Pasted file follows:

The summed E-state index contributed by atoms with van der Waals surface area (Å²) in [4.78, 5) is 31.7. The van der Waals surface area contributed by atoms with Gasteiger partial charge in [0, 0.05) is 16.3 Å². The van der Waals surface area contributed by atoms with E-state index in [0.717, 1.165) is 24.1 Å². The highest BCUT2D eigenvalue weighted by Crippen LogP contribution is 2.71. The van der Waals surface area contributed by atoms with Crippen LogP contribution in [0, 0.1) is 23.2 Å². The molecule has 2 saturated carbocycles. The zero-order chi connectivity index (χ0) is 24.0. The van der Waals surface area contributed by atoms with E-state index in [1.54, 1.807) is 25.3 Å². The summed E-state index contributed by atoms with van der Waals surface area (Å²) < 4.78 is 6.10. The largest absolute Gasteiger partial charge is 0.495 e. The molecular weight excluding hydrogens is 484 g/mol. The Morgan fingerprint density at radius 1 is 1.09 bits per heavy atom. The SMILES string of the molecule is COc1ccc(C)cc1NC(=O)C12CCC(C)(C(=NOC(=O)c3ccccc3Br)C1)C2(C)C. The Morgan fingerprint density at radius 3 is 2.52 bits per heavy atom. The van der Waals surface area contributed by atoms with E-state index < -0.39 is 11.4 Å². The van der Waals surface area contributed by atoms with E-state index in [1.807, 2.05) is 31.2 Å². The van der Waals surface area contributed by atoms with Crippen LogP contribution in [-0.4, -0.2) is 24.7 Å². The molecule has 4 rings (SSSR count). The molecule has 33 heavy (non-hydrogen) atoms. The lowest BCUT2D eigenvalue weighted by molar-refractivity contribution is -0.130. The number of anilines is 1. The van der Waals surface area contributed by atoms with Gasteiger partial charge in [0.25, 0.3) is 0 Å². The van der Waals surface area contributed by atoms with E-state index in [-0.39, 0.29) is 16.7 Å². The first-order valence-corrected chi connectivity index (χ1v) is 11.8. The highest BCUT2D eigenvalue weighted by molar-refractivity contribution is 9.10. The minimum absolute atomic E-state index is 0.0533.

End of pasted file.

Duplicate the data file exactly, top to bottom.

The summed E-state index contributed by atoms with van der Waals surface area (Å²) in [4.78, 5) is 31.7. The van der Waals surface area contributed by atoms with Gasteiger partial charge in [0, 0.05) is 16.3 Å². The van der Waals surface area contributed by atoms with E-state index in [0.717, 1.165) is 24.1 Å². The highest BCUT2D eigenvalue weighted by Crippen LogP contribution is 2.71. The van der Waals surface area contributed by atoms with Crippen LogP contribution in [0, 0.1) is 23.2 Å². The molecule has 2 saturated carbocycles. The zero-order chi connectivity index (χ0) is 24.0. The van der Waals surface area contributed by atoms with E-state index in [1.54, 1.807) is 25.3 Å². The summed E-state index contributed by atoms with van der Waals surface area (Å²) < 4.78 is 6.10. The largest absolute Gasteiger partial charge is 0.495 e. The molecular weight excluding hydrogens is 484 g/mol. The Morgan fingerprint density at radius 1 is 1.09 bits per heavy atom. The SMILES string of the molecule is COc1ccc(C)cc1NC(=O)C12CCC(C)(C(=NOC(=O)c3ccccc3Br)C1)C2(C)C. The Morgan fingerprint density at radius 3 is 2.52 bits per heavy atom. The van der Waals surface area contributed by atoms with E-state index < -0.39 is 11.4 Å². The van der Waals surface area contributed by atoms with E-state index in [1.807, 2.05) is 31.2 Å². The van der Waals surface area contributed by atoms with Crippen LogP contribution in [-0.4, -0.2) is 24.7 Å². The molecule has 4 rings (SSSR count). The molecule has 33 heavy (non-hydrogen) atoms. The lowest BCUT2D eigenvalue weighted by molar-refractivity contribution is -0.130. The number of anilines is 1. The van der Waals surface area contributed by atoms with Gasteiger partial charge in [0.25, 0.3) is 0 Å². The van der Waals surface area contributed by atoms with E-state index in [-0.39, 0.29) is 16.7 Å². The first-order valence-corrected chi connectivity index (χ1v) is 11.8. The highest BCUT2D eigenvalue weighted by molar-refractivity contribution is 9.10. The minimum absolute atomic E-state index is 0.0533.